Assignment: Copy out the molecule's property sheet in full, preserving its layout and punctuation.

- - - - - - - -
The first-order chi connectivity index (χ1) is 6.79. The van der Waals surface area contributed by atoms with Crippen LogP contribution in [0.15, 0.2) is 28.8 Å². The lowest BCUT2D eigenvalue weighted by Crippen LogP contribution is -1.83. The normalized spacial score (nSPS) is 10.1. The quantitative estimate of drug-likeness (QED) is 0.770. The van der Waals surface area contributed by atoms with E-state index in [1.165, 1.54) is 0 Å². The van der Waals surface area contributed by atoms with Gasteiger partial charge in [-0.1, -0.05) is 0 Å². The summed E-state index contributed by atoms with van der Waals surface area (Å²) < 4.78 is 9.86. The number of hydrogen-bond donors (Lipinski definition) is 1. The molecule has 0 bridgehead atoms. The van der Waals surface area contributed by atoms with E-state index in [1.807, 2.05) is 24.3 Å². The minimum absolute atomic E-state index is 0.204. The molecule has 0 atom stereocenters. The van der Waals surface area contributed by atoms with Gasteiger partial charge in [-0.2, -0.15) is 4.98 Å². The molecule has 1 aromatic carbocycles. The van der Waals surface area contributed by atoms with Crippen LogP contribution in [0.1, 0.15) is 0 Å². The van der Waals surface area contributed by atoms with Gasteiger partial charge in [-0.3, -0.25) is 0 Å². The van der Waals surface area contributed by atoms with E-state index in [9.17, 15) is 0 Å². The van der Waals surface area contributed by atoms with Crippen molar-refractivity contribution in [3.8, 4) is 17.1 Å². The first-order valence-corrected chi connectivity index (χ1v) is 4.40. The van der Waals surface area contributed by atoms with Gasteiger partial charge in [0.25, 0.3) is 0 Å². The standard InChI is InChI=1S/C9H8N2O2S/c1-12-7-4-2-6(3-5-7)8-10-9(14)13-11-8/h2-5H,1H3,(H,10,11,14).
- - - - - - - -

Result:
The first-order chi connectivity index (χ1) is 6.79. The van der Waals surface area contributed by atoms with Crippen LogP contribution in [0.15, 0.2) is 28.8 Å². The lowest BCUT2D eigenvalue weighted by Crippen LogP contribution is -1.83. The normalized spacial score (nSPS) is 10.1. The quantitative estimate of drug-likeness (QED) is 0.770. The van der Waals surface area contributed by atoms with E-state index in [1.165, 1.54) is 0 Å². The van der Waals surface area contributed by atoms with Gasteiger partial charge in [-0.1, -0.05) is 0 Å². The summed E-state index contributed by atoms with van der Waals surface area (Å²) < 4.78 is 9.86. The number of hydrogen-bond donors (Lipinski definition) is 1. The molecule has 0 bridgehead atoms. The van der Waals surface area contributed by atoms with E-state index in [1.807, 2.05) is 24.3 Å². The minimum absolute atomic E-state index is 0.204. The molecule has 0 atom stereocenters. The van der Waals surface area contributed by atoms with Gasteiger partial charge in [-0.2, -0.15) is 4.98 Å². The molecule has 1 aromatic carbocycles. The van der Waals surface area contributed by atoms with Crippen LogP contribution in [0.1, 0.15) is 0 Å². The van der Waals surface area contributed by atoms with Gasteiger partial charge in [-0.3, -0.25) is 0 Å². The van der Waals surface area contributed by atoms with E-state index in [9.17, 15) is 0 Å². The van der Waals surface area contributed by atoms with Crippen molar-refractivity contribution in [3.8, 4) is 17.1 Å². The first-order valence-corrected chi connectivity index (χ1v) is 4.40. The van der Waals surface area contributed by atoms with Gasteiger partial charge in [0.25, 0.3) is 0 Å². The standard InChI is InChI=1S/C9H8N2O2S/c1-12-7-4-2-6(3-5-7)8-10-9(14)13-11-8/h2-5H,1H3,(H,10,11,14).